What's Cool In Road Cycling

Basque Butler: Back In The USA!

Rider Blog: Chris Butler would love to riding the Vuelta a España at the moment, but due to injury it will have to be another year. Chris is well on the way to recovery from his broken elbow and has been on a racing trip to the US with his Spanish Caja Rural-Seguros RGA team. In his third ‘Rider Blog’ he gives us the low-down on Utah and Colorado.

It feels great to be busy with actual bike racing stuff. Gone are the days of daily doctor appointments and physical therapy. This was replaced with “operation get as fast as I can, as soon as I can”. My first ride outside with no cast since February was May 22, so that gave me about 8 weeks of training to get ready for Utah and Colorado. I got a few good weeks in Pamplona and then did Route de Sud in France with a dead left arm and not much fitness, but it was important to sneak that one race in before the team took a mini siesta from racing in July.

I remember when the team told me we were doing Utah and Colorado, and that it would be awesome if I did well… I was in the hospital bed prepping for an emergency surgery and had some diabolical infection that would keep me there for about a month. Too much too soon, so I just said great, went into surgery, and told them all my crappy news the next day.

I’m so high in Nederland, I think the dogs are driving cars

I went to the Boulder/Nederland for the month of July to get in my one solid month of training and try to find my climbing mojo. This is always one of my favorite times of year, the weather is great, plenty of fast friends are around to train with, and my coach gets some hands-on time with me. I hopped in a few local races as well as Mount Evans Hill Climb which is North America’s highest paved road at over 14,000ft. Going into Utah there were varying expectations, but all you can do is give your best each day. Some people laughed and said just starting the race would be a success, others said I was fresh (fresh off a hospital bed and poisonous antibiotics). Anyway, I ended up 8th, maybe closer to 5th if I didn’t have a poor time trial… or if they had no time trial. I am pretty content with that, as I know next year what I am truly capable of with a proper run in.

Trying to rip a criterium

My coach (The Trainingpeaks Jefe) and I in Breckenridge

I had been cheerleading the American races all year to the team, so Justin and I were doing our best to make our Spanish teammates and staff comfortable in hope that Caja comes back again. All year, we are the dead weight not understanding stuff and getting the guys to help us order stuff off the menu… now our turn. I promised hard racing, good roads, no crashes, good race organization, and big beds with lots of pillows. I was pretty spot on except for the big beds at the first venue where we stayed Utah State University dorms where the whole peloton was struggling to keep their bedsheets set on the nylon mattress.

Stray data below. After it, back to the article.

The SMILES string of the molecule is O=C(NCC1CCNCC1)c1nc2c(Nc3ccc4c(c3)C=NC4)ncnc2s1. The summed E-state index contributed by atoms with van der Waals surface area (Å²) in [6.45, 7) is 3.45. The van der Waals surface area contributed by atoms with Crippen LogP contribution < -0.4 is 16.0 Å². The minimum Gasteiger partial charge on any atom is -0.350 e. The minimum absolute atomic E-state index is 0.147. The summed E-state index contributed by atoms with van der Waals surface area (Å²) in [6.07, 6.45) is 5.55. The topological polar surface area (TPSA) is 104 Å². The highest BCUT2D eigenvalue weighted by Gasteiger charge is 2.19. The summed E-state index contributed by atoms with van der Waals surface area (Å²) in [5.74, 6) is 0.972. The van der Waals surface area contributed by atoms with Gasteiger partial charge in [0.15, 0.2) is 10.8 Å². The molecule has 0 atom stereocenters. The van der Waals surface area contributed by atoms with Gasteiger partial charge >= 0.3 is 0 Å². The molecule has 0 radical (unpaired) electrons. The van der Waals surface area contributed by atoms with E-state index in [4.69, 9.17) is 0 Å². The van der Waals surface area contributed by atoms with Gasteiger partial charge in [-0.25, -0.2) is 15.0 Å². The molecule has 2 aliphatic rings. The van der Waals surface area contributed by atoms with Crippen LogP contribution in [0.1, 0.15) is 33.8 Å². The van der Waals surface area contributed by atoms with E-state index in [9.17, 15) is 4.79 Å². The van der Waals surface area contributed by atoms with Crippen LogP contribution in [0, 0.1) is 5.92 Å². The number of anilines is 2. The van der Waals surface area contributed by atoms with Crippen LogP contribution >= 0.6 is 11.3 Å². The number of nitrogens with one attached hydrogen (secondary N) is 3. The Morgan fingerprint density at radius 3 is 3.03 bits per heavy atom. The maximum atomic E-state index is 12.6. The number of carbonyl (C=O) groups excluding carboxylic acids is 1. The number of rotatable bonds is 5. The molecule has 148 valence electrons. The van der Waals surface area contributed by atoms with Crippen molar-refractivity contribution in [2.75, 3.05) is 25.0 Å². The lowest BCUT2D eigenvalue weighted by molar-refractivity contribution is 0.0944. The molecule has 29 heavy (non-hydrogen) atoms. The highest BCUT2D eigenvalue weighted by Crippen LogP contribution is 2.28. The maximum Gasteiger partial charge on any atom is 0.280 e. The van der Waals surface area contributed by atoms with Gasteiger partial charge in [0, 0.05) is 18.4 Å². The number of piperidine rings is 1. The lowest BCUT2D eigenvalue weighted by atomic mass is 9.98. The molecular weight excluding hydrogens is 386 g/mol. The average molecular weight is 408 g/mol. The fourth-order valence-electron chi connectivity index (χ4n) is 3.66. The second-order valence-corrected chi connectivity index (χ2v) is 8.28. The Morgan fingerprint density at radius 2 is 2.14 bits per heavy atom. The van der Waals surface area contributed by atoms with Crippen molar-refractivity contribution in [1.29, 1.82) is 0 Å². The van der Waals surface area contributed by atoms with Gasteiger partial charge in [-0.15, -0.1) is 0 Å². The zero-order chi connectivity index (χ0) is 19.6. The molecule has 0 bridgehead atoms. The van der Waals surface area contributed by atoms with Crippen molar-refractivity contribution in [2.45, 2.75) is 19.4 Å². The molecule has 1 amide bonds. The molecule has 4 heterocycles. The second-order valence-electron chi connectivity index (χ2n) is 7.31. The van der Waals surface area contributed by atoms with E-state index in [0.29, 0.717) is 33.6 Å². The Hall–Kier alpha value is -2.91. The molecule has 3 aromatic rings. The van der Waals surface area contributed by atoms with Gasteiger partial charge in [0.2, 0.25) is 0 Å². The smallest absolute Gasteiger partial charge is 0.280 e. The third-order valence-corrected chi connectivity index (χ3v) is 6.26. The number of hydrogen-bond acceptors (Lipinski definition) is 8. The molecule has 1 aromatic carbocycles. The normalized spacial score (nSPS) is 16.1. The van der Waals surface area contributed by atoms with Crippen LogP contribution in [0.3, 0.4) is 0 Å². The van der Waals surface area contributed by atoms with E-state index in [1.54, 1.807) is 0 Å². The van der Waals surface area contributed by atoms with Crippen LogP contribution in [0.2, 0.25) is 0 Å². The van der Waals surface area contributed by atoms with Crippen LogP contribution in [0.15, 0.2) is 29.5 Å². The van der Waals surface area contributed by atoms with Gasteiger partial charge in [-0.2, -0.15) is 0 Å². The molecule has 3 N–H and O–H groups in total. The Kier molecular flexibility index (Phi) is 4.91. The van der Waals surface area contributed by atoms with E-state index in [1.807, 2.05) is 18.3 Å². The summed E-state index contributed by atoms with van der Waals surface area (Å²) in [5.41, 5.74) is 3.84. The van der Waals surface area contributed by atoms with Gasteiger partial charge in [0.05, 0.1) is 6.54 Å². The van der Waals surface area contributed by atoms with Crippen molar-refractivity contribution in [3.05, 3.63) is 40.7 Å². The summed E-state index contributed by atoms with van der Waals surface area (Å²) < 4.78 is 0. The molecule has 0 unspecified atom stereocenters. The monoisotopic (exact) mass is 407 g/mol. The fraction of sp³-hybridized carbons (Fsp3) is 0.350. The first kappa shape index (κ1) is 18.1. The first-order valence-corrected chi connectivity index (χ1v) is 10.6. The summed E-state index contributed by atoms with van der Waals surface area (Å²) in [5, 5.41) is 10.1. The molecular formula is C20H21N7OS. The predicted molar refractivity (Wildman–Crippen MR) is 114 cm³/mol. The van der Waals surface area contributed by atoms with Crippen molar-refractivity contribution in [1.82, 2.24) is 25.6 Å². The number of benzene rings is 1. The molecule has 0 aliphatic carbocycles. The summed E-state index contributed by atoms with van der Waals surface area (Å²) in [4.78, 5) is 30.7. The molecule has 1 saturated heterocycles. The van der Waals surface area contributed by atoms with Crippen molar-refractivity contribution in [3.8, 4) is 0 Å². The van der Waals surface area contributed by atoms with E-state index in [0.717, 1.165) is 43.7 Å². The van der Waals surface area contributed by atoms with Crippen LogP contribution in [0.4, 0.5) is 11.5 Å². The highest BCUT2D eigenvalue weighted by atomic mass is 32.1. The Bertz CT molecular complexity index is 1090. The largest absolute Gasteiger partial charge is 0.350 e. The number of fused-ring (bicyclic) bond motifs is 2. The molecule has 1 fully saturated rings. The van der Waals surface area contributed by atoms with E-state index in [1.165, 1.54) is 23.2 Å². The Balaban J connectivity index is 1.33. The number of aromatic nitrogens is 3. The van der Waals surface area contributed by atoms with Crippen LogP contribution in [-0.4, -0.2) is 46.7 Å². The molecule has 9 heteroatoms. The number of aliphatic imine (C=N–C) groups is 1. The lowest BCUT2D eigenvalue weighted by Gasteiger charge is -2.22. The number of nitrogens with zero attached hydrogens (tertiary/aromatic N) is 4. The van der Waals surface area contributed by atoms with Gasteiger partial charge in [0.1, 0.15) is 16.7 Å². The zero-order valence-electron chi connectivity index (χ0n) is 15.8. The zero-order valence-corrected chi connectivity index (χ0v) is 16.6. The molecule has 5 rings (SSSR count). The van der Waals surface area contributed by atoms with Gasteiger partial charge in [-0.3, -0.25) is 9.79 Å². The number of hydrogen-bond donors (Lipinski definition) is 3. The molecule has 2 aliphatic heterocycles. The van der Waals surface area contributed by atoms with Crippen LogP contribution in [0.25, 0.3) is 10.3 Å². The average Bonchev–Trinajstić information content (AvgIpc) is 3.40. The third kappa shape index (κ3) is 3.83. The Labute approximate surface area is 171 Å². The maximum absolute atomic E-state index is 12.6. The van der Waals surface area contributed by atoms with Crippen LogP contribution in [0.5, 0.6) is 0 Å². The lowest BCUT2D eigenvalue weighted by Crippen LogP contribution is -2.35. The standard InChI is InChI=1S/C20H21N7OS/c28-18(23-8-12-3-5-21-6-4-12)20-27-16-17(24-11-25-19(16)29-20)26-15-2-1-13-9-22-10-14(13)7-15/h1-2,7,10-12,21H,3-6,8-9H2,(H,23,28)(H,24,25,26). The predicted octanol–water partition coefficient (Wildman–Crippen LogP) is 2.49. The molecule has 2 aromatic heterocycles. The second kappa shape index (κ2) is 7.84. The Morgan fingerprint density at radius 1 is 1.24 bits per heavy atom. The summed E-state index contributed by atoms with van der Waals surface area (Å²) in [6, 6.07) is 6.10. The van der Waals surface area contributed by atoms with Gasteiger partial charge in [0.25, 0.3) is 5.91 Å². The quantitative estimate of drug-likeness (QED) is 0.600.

The Spanish Conquistadores of the New World

In Utah and Colorado it was a blast seeing so many familiar faces, although dinner time was like an abandoned war zone. Race meals are 6-9 and most teams are in and out by 7. We brought with us our Spanish culture of 8:30 “Cena”, so we ended up only seeing over worked mechanics and few riders coming back for a second dinner. The guys were receptive of the race food, the coffee and olive oil was abomination and became untouchable (fortunately we brought some from Spain). Seriously, we actually have an amazing olive oil sponsor and I think we save thousands with how much we use. I’m a South Carolina boy, so I took a small break from it and smothered everything in butter whilst I had the chance, even though butter 12 times more calorically dense than EVOO at cycling races.

Colorado was probably the most fun anyone ever had in rainy circuit races, light rain, hard rain, mammoth puddles, dirt roads and mud. I was just trying to avoid some of the “gnar” because I am going to personally keep this bike (this Fuji SL is spot on climbing, handling, stiffness and price point). The team was happy with another guy in the top 10, my legs were good and I was pleased with how the race went in wet, muddy conditions. Our last night we went out for some amazing burgers, fries, and cookie dough ice cream. So that was the last thing I ate in America, as the next morning we were off to Spain at 4am.

I’m now in Pamplona getting ready for a bunch of Italian one day races in September and October, beginning with Agostoni, Bernocchi, and Memorial Marco Pantani. Life is good, and it’s amazing to be here when the weather is good and my fitness is coming up every week.

Adios America!

# We will be catching up with Chris throughout the season, race calendar and injury allowing, to find out all about life on Spain’s second biggest professional team. You can catch up with Chris’s first and second blogs. #

• See the team website at TeamCajaRural-Segurosrga.com
• See the team’s pedal sponsor at Xpedo.com
• More information on the team Fuji Bikes.

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